Slowest pace in eight months with Chinese manufacturing

China manufacturing at slowest pace in eight months

BBC’s John Sudworth explores China’s challenge to stabilise economic slowdown

1 August 2012 Last updated at 06:59

Manufacturing activity in China registered its slowest increase in eight months in July, renewing fears of a slowdown in the economy.

The Purchasing Managers’ Index (PMI) dropped to 50.1 from 50.2 in June, official data showed.

A reading above 50 indicates an expansion in activity, while below 50 means a contraction.

Economists had expected the Chinese economy to pick up in the second half of this year.

Factory output was still expanding, but new orders, including export orders, had contracted in July more than in June, according to data from the state-affiliated China Federation of Logistics and Purchasing.
‘Downward pressure’

The official PMI was the lowest reading since November and is the latest sign that the growth of the Chinese economy is slowing.

The annual pace of economic growth fell to a three-year low of 7.6% in the April-to-June quarter.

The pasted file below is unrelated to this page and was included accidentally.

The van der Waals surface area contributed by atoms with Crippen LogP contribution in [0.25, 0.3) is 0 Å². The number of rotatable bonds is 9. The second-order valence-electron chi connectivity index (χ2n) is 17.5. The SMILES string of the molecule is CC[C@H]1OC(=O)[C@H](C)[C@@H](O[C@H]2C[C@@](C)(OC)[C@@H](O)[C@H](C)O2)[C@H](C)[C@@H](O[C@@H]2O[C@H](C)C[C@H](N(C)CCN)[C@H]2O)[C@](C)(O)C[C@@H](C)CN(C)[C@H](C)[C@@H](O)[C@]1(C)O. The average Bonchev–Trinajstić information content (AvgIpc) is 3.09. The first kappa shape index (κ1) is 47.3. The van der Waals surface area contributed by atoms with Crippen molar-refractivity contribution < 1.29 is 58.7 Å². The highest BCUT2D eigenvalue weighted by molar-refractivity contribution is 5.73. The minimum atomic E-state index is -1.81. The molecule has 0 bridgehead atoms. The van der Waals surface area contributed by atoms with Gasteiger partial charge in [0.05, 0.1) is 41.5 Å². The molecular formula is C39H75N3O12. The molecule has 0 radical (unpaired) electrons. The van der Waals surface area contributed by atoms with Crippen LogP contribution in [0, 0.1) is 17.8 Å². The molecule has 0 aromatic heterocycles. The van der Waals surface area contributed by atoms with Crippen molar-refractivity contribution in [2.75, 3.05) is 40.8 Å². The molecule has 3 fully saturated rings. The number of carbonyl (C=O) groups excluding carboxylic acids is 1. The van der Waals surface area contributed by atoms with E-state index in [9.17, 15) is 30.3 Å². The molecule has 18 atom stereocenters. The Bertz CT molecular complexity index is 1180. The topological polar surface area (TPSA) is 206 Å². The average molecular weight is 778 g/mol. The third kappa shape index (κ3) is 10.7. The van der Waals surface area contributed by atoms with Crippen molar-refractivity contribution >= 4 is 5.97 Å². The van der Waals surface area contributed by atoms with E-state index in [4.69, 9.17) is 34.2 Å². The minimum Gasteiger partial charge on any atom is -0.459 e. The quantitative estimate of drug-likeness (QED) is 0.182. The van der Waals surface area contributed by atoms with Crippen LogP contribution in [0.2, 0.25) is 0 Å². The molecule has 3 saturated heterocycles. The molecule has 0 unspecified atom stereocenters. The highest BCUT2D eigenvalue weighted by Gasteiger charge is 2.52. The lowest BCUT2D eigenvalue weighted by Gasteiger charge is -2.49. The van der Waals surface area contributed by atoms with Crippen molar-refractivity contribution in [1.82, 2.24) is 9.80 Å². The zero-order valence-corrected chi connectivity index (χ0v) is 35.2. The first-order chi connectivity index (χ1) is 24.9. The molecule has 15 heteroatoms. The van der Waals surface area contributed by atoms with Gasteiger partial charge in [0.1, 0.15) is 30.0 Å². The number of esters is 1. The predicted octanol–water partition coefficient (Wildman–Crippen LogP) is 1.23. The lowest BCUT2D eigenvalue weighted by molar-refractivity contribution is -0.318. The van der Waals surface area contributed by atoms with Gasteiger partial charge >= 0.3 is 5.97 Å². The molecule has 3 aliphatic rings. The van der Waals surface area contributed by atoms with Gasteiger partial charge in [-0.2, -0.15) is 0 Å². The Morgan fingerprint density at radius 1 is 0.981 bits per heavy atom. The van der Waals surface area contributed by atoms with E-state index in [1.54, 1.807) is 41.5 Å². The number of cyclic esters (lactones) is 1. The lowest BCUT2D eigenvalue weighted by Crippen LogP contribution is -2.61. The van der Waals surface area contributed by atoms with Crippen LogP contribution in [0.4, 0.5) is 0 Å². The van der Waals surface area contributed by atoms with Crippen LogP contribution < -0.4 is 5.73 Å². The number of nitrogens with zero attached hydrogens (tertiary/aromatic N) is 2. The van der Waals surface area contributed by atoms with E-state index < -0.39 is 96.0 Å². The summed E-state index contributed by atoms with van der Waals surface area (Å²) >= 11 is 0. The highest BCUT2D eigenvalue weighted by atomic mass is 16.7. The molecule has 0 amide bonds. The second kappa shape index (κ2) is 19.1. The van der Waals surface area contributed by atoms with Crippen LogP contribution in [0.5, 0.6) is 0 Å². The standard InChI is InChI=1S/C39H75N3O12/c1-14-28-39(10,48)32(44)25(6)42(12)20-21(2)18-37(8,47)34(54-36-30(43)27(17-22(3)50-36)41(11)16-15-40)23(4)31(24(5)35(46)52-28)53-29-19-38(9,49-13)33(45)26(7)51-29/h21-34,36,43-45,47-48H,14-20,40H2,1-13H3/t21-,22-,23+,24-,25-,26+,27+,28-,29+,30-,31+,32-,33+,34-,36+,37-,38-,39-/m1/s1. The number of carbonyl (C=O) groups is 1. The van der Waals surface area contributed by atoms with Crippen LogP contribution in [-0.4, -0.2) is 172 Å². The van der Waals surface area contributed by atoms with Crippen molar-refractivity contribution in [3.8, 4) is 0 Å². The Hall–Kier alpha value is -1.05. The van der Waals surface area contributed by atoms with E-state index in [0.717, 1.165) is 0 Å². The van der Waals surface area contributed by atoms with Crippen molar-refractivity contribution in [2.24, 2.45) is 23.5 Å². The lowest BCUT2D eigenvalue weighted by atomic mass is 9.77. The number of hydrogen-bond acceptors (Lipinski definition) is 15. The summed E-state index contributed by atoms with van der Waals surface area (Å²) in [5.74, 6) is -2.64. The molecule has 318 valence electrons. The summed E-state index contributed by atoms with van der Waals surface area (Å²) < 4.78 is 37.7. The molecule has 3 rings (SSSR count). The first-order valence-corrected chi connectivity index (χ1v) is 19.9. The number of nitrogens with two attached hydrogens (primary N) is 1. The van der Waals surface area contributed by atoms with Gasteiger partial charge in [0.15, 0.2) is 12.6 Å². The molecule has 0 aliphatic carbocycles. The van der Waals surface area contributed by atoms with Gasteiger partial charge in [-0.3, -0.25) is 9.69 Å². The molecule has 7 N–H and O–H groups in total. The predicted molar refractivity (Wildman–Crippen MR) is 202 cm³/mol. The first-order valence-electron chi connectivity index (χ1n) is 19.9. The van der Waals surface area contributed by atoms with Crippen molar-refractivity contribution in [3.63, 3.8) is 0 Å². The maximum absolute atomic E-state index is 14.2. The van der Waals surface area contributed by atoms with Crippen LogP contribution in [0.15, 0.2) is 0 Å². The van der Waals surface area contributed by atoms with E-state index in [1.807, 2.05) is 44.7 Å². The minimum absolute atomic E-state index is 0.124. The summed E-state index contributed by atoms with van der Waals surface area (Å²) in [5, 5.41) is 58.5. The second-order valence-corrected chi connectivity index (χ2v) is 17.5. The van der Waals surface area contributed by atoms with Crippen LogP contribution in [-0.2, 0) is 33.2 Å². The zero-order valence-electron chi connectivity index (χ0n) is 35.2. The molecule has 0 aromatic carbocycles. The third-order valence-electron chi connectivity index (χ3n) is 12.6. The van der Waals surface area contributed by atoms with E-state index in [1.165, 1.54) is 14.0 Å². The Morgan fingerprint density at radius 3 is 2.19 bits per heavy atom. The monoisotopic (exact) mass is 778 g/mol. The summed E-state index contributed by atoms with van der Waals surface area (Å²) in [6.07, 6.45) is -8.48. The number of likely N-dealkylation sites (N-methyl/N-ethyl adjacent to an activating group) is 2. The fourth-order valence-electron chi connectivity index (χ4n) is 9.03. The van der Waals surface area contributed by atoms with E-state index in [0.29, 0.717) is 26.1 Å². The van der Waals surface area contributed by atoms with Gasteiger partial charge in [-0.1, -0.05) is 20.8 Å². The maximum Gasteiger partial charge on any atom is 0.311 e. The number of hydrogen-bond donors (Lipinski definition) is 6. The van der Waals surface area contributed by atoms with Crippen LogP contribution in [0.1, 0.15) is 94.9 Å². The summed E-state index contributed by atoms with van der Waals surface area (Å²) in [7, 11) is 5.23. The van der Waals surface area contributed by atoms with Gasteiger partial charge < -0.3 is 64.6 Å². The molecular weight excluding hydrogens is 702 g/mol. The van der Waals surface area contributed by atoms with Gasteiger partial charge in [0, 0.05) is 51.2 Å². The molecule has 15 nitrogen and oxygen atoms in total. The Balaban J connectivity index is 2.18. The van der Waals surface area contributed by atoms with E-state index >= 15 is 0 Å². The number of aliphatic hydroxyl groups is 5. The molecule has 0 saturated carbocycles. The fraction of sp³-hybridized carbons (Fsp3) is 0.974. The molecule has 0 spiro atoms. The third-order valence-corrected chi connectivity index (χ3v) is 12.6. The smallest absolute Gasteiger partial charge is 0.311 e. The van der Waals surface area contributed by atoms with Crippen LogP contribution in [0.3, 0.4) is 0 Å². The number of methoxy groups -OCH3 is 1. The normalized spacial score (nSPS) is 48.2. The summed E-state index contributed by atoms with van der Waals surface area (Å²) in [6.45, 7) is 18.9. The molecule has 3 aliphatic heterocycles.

Chinese leaders have said the risks to the economy are great, citing slow demand from Europe as one of the main factors.

A decline in new orders at China’s factories confirms exports being hit by slowdown in Europe and the US

“Economic downward pressure is still relatively large,” said Premier Wen Jiabao on Tuesday, according to the official Xinhua News Agency.

He was also quoted by Xinhua as warning that the global slowdown that is hitting Chinese exporters “could last a very long time”.
Stimulus measures

A separate PMI measure carried out by HSBC was also released on Wednesday. It showed PMI rose to 49.3 in July from 48.2 in June.

While the figure is below 50, indicating a contraction, it is the biggest month-on-month jump in almost two years, HSBC said.

However, analysts still expect Chinese authorities to continue taking steps to try to boost economic growth.

“This is far from inspiring, as China’s growth slowdown has not been reversed meaningfully and downside pressures persist with external markets continuing to deteriorate,” said Qu Hongbin from HSBC.

“We still expect Beijing to step up policy easing in the coming months to support growth and employment,” he said.

China has already cut the cost of borrowing, and promised to increase spending on airport and other projects to stimulate the economy.

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